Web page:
Tags

Type your tag names separated by a space and hit enter

In silico design of antiviral peptides targeting the spike protein of SARS-CoV-2.
Peptides. 2020 08; 130:170328.P

Abstract

An outbreak caused by 2019 novel coronavirus (2019-nCoV) was first identified in Wuhan City, Hubei Province, China. The new virus was later named SARS-CoV-2. The virus has affected tens of thousands of patients in the world. The infection of SARS-CoV-2 causes severe pneumonia and even death. It is urgently needed to find a therapeutic method to treat patients with SARS-CoV-2 infection. Studies showed that the surface spike (S) protein is essential for the coronavirus binding and entry of host cells. The heptad repeats 1 and 2 (HR1 and HR2) in the S protein play a decisive role in the fusion of the viral membrane with the host cell membrane. We predicted the HR1 and HR2 regions in S protein by sequence alignment. We simulated a computational model of HR1/2 regions and the fusion core. The binding energy of HR1 and HR2 of the fusion core was -33.4 kcal/mol. We then designed antivirus peptides by molecular dynamics simulation of the fusion core. The binding energy of HR2-based antiviral peptide to HR1 was -43.0 kcal/mol, which was stronger than the natural stage of the fusion core, suggesting that the predicted antiviral peptide can competitively bind with HR1 to prevent forming of the fusion core. The antiviral peptides can prevent SARS-CoV-2 membrane fusion and can potentially be used for the prevention and treatment of infections.

Authors+Show Affiliations

Institute for Advanced Study, Shenzhen University, Shenzhen, Guangdong 518060, China.Institute for Advanced Study, Shenzhen University, Shenzhen, Guangdong 518060, China.Institute for Advanced Study, Shenzhen University, Shenzhen, Guangdong 518060, China.Institute for Advanced Study, Shenzhen University, Shenzhen, Guangdong 518060, China.Institute for Advanced Study, Shenzhen University, Shenzhen, Guangdong 518060, China.Department of Physiology, Health Science Center, Shenzhen University, Guangdong 518055, China. Electronic address: x.lu@szu.edu.cn.Institute for Advanced Study, Shenzhen University, Shenzhen, Guangdong 518060, China. Electronic address: jiangyz@szu.edu.cn.

Pub Type(s)

Journal Article
Research Support, Non-U.S. Gov't

Language

eng

PubMed ID

32380200

Citation

Ling, Rongsong, et al. "In Silico Design of Antiviral Peptides Targeting the Spike Protein of SARS-CoV-2." Peptides, vol. 130, 2020, p. 170328.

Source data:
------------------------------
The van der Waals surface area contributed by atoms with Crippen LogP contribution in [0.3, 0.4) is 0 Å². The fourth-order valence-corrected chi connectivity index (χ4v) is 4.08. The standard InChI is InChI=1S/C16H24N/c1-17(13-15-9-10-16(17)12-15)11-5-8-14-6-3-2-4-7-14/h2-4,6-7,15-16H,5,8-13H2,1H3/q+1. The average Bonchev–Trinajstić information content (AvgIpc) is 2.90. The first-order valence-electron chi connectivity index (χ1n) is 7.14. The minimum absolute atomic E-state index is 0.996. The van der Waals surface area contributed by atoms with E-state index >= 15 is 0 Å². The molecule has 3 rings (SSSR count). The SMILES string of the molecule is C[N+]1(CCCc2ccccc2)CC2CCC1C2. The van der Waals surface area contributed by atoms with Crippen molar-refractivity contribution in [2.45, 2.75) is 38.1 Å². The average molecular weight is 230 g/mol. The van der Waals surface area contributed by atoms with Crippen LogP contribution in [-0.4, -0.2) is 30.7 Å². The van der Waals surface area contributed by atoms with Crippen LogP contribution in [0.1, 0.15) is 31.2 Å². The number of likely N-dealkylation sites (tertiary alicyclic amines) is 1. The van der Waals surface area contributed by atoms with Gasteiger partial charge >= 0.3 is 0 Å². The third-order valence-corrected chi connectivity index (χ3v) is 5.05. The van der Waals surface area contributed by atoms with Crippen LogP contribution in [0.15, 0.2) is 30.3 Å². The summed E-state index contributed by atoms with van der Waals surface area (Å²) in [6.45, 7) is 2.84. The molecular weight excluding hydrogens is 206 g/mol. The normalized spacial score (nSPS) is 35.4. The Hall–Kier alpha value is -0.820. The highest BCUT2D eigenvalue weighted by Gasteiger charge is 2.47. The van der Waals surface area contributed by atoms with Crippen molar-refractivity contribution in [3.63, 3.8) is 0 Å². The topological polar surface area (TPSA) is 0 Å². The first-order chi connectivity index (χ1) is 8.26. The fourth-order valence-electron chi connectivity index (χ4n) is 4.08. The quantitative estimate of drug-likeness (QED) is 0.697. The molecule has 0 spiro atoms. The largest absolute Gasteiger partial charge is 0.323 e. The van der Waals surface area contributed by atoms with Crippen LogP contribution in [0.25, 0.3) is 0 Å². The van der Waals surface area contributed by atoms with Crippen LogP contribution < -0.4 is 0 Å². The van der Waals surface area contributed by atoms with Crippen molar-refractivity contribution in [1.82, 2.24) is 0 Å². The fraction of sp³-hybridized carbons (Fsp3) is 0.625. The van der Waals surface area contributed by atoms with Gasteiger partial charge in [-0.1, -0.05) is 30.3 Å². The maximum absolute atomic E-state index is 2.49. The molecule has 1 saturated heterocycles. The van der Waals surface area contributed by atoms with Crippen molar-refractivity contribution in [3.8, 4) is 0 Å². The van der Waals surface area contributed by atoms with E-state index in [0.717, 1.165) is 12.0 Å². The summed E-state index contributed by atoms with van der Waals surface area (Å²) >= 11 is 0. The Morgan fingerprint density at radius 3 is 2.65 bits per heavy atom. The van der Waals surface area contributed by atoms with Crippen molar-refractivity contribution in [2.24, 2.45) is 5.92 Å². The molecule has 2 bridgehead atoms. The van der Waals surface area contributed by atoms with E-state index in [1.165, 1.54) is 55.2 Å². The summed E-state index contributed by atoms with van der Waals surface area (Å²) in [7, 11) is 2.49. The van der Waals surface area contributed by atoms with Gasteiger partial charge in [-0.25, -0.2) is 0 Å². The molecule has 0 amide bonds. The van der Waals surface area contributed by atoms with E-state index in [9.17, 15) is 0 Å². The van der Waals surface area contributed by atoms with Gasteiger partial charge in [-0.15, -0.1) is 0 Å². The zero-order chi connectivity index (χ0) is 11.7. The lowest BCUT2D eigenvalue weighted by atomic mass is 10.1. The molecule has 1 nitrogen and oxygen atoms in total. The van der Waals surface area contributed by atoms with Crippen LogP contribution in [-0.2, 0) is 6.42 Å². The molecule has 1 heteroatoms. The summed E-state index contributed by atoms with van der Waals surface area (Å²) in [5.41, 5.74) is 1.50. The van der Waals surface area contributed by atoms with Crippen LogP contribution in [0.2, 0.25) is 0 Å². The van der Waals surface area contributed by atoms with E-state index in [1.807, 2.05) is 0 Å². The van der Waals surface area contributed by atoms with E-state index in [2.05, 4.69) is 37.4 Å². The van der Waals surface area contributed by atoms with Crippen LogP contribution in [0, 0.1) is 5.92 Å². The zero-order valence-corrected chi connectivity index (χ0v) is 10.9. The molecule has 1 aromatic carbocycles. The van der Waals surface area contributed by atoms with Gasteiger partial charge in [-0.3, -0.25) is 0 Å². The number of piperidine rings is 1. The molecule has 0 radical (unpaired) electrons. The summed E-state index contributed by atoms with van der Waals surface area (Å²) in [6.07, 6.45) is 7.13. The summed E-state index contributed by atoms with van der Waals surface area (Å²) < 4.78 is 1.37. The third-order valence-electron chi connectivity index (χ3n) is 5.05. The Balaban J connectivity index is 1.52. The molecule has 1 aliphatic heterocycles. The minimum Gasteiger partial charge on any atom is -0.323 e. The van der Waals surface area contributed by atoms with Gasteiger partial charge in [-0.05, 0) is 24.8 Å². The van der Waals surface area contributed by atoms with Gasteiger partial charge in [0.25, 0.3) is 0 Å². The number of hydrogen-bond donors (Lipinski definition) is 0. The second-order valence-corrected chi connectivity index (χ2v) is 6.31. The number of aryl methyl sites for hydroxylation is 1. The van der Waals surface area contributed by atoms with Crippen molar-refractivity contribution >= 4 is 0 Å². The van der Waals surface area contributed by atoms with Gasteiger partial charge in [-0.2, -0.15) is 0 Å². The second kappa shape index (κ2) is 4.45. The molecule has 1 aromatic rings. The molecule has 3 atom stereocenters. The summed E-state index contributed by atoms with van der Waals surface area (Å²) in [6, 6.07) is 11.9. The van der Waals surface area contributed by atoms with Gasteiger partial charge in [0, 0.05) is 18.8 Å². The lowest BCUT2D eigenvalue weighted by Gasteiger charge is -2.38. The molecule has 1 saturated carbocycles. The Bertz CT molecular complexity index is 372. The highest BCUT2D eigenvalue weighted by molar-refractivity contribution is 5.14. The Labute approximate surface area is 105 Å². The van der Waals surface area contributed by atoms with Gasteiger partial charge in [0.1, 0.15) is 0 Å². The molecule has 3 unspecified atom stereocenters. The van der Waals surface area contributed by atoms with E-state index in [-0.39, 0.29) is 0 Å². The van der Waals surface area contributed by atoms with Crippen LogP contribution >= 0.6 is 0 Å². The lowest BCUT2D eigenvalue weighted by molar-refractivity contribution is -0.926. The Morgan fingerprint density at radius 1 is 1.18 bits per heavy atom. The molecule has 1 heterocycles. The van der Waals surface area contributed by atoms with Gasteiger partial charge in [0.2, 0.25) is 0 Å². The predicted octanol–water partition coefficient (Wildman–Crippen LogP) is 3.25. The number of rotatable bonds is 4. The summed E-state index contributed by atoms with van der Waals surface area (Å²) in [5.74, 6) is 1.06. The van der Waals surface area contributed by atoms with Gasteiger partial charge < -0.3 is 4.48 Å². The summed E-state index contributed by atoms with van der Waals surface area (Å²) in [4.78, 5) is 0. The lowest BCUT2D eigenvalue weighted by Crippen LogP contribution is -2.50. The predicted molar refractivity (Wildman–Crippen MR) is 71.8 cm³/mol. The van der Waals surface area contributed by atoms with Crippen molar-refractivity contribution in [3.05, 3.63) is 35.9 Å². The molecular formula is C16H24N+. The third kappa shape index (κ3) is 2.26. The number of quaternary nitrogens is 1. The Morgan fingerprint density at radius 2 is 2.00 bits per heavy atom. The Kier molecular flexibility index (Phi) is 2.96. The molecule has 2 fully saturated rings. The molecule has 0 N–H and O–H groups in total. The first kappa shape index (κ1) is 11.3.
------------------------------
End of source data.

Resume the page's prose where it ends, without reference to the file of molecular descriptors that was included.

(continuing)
Ling R, Dai Y, Huang B, et al. In silico design of antiviral peptides targeting the spike protein of SARS-CoV-2. Peptides. 2020;130:170328.
Ling, R., Dai, Y., Huang, B., Huang, W., Yu, J., Lu, X., & Jiang, Y. (2020). In silico design of antiviral peptides targeting the spike protein of SARS-CoV-2. Peptides, 130, 170328. https://doi.org/10.1016/j.peptides.2020.170328
Ling R, et al. In Silico Design of Antiviral Peptides Targeting the Spike Protein of SARS-CoV-2. Peptides. 2020;130:170328. PubMed PMID: 32380200.
* Article titles in AMA citation format should be in sentence-case
TY - JOUR T1 - In silico design of antiviral peptides targeting the spike protein of SARS-CoV-2. AU - Ling,Rongsong, AU - Dai,Yarong, AU - Huang,Boxuan, AU - Huang,Wenjie, AU - Yu,Jianfeng, AU - Lu,Xifeng, AU - Jiang,Yizhou, Y1 - 2020/05/05/ PY - 2020/03/19/received PY - 2020/04/16/revised PY - 2020/04/30/accepted PY - 2020/5/8/pubmed PY - 2020/7/21/medline PY - 2020/5/8/entrez KW - Blocking peptide KW - Molecular dynamics KW - SARS-CoV-2 KW - Spike protein SP - 170328 EP - 170328 JF - Peptides JO - Peptides VL - 130 N2 - An outbreak caused by 2019 novel coronavirus (2019-nCoV) was first identified in Wuhan City, Hubei Province, China. The new virus was later named SARS-CoV-2. The virus has affected tens of thousands of patients in the world. The infection of SARS-CoV-2 causes severe pneumonia and even death. It is urgently needed to find a therapeutic method to treat patients with SARS-CoV-2 infection. Studies showed that the surface spike (S) protein is essential for the coronavirus binding and entry of host cells. The heptad repeats 1 and 2 (HR1 and HR2) in the S protein play a decisive role in the fusion of the viral membrane with the host cell membrane. We predicted the HR1 and HR2 regions in S protein by sequence alignment. We simulated a computational model of HR1/2 regions and the fusion core. The binding energy of HR1 and HR2 of the fusion core was -33.4 kcal/mol. We then designed antivirus peptides by molecular dynamics simulation of the fusion core. The binding energy of HR2-based antiviral peptide to HR1 was -43.0 kcal/mol, which was stronger than the natural stage of the fusion core, suggesting that the predicted antiviral peptide can competitively bind with HR1 to prevent forming of the fusion core. The antiviral peptides can prevent SARS-CoV-2 membrane fusion and can potentially be used for the prevention and treatment of infections. SN - 1873-5169 UR - https://www.unboundmedicine.com/medline/citation/32380200/In_silico_design_of_antiviral_peptides_targeting_the_spike_protein_of_SARS_CoV_2_ DB - PRIME DP - Unbound Medicine ER -